And then, though the jet lag hasn’t completely faded, I remembered many of the reasons why I’m so happy to be here, why I always choose to return. I also bought a fabulous red dress I might wear for my solo show. And I discovered the best surprise of all: in my favorite horchata place, Planelles Donat on Portal d’Angel, where I’ve been drinking horchata de chufas for ten years now, they’ve framed and displayed the watercolor I painted for them three years ago. It turns out a part of me is always here. I might at times doubt my connection to this complex and wonderful city. Its magic sometimes eludes me, yet sometimes takes my breath away. But perhaps magical connections are this way. Perhaps they get a little staticky at times, but they are never lost.

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Back in Barcelona

I got here late last night, too late to even blog. My jet lag is still with me and it’s brutal this time around. I’m in a state of perpetual exhaustion that makes me question everything. Even my desire to come back so often to this city I love so much. There are, after all, many other places out there, places I’ve never seen, places I might never see if I don’t make more of an effort. It occurred to me late last night, while I was trying to fall asleep, that it’s been ten years since I tried living here and found that, for all its undeniable beauty and mystery, the city only offered me fleeting glimpses of happiness. It was a bit like a relationship between two people who have great chemistry and mutual affection, two people who care about each other deeply, make each other laugh, and yet, something is off and happiness eludes them. Sometimes these things are hard to understand. Still, after a decade, is it perhaps time to let go and move on? The weird thing is that I feel that I have. Unbeknownst to me, my attachment to Barcelona has loosened. I no longer find myself sad that I don’t live here, no longer find myself concocting plans to stay forever. Maybe I’m even ready to face the possibility that it might be unnecessary to visit a lot. Perhaps I need to see all this as progress. After all, I might have a terrible track record of holding on too long, but occasionally I prove to myself that I can also let go.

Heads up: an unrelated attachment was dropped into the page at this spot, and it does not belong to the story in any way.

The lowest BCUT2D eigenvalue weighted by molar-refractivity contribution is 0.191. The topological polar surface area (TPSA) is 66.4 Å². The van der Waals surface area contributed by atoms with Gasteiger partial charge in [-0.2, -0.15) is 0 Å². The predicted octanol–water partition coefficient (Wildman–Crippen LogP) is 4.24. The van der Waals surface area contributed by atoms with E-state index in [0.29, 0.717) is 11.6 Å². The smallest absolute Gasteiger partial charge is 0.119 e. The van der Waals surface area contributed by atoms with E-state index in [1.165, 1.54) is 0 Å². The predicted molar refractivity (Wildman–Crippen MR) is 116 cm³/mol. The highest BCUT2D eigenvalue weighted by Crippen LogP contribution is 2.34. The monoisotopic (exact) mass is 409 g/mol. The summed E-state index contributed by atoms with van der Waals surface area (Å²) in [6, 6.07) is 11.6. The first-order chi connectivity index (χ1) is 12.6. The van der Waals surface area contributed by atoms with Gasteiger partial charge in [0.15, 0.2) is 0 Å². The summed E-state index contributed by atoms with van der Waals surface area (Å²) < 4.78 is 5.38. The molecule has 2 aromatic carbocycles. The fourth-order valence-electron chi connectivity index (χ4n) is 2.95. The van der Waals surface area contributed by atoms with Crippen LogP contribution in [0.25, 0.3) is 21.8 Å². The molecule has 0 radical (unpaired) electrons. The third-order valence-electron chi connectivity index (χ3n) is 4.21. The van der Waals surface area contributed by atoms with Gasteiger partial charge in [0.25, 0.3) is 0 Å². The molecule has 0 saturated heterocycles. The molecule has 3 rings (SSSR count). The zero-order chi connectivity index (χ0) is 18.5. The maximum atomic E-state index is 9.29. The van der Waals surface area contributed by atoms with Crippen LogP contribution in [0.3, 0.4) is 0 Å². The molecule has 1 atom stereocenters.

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Day 2

Still jet lagged. Going back and forth between some sort of existential anxiety (after all, it’s extremely disconcerting for your whole life to be far enough away that you almost get the perspective of an outsider while you have long hours to roam a city by yourself) and excitement about some of the experiences here. For example, I felt very happy when it occurred to me to go to the Hortus Botanicus today to see the butterfly house. I hadn’t seen it in years and it’s one of the things I like best here in Amsterdam. I also like the walk from the Hortus to Amsterdam Centraal, the train station I’m fascinated with. I ended up walking a lot. I got dizzy and tired at times. I managed not to get hit by bikes – no small feat as they are everywhere and come at you fast! I also managed to create some semblance of inner balance to counter the effects of feeling too tired and out of context. A piece of a greater puzzle I’ve not only never managed to assemble, a piece of a puzzle I’ve never managed to name of identify in the first place. A piece of a puzzle that got placed into the wrong box. What’s weird is not so much feeling foreign in the place I am visiting, but rather being so far away that my own life seems foreign to me, an object whose contours are fading in the distance and whose solidity I’m beginning to doubt. This, by the way, happens to me often when I travel.